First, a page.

If you own a smartphone, you’ve probably become comfortable with photo editing apps: taking pictures, applying filters and sharing images in your social networks. Many of us have yet to make the leap to video because it’s just not as quick and easy as the seconds it takes to photograph and edit in apps like Instagram. If you’re a photo junkie and can’t resist documenting everyday life, Directr is a game changer.
This new (free) video app for the iPhone makes it quick and easy to shoot video clips and weave them together to form a movie in minutes. The focus is on using storyboard templates to create meaningful stories that your friends and family will enjoy watching. Developers of Directr want making a movie to be as easy as taking a photograph, so there’s no editing, no filters and no fluff.
Interested in telling your story in video? Keep reading to learn more about Directr. (more…)
Picture this: I just took a walk with my iPhone, but it was no ordinary stroll I assure you. If you would’ve seen me, headphones in, strutting along, you would’ve had only one possible conclusion for my behavior, that I had completely lost my freaking mind.
At certain points, I would stop and try to remain as still and quiet as possible. At other points I was moving fast while vigorously shaking my iPhone. There was even a time where you could’ve seen me yelling and clapping while blaring iTunes to try to create a noisy environment.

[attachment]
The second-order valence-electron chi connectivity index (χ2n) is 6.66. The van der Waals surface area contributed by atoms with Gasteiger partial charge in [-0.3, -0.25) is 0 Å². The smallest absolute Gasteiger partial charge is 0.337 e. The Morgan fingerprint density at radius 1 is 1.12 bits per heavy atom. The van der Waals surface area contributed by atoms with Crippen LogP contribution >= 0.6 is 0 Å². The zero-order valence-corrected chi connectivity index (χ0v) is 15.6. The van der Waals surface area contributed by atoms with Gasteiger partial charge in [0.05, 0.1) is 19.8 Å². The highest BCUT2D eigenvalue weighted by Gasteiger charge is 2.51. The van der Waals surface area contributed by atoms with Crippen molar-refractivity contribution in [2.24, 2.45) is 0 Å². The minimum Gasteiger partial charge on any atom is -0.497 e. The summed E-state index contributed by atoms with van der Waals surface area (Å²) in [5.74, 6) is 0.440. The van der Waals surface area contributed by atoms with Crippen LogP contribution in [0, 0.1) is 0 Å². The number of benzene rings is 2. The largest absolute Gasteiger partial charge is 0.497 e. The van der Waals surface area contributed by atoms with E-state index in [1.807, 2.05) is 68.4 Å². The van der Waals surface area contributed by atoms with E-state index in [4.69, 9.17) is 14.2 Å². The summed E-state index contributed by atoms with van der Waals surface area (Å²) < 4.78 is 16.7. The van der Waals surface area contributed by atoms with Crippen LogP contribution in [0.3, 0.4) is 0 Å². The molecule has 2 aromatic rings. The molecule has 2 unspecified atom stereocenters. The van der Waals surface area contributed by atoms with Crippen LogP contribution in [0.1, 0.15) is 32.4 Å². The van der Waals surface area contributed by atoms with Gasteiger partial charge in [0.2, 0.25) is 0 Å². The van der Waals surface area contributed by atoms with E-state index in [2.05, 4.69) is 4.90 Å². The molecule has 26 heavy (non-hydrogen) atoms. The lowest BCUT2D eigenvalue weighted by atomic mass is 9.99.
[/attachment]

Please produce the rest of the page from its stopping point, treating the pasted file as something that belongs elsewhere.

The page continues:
Now as I type this article, my keystrokes and mouse clicks echo wildly in my ears with the sounds of a raging storm, altering reality in a way unlike anything I’ve ever experienced.
Have I gone mad? What possible reason could a man have to engage in such ludicrous acts? The answer lies in an app from two of my absolute favorite people in Hollywood: Christopher Nolan and Hans Zimmer (along with Last.fm founder Michael Breidenbruecker).
The web has become saturated with surprisingly high quality content created entirely on iPhones. Never before has a device that contains a camera merely as a secondary feature so impacted the worlds of photography and cinematography.
The question is, are these industries better or worse with the arrival of the iPhone? Is this device improving the digital world by putting multimedia-based art forms into the hands of the masses or is it critically cheapening decades of hard work from serious professionals? Let’s discuss.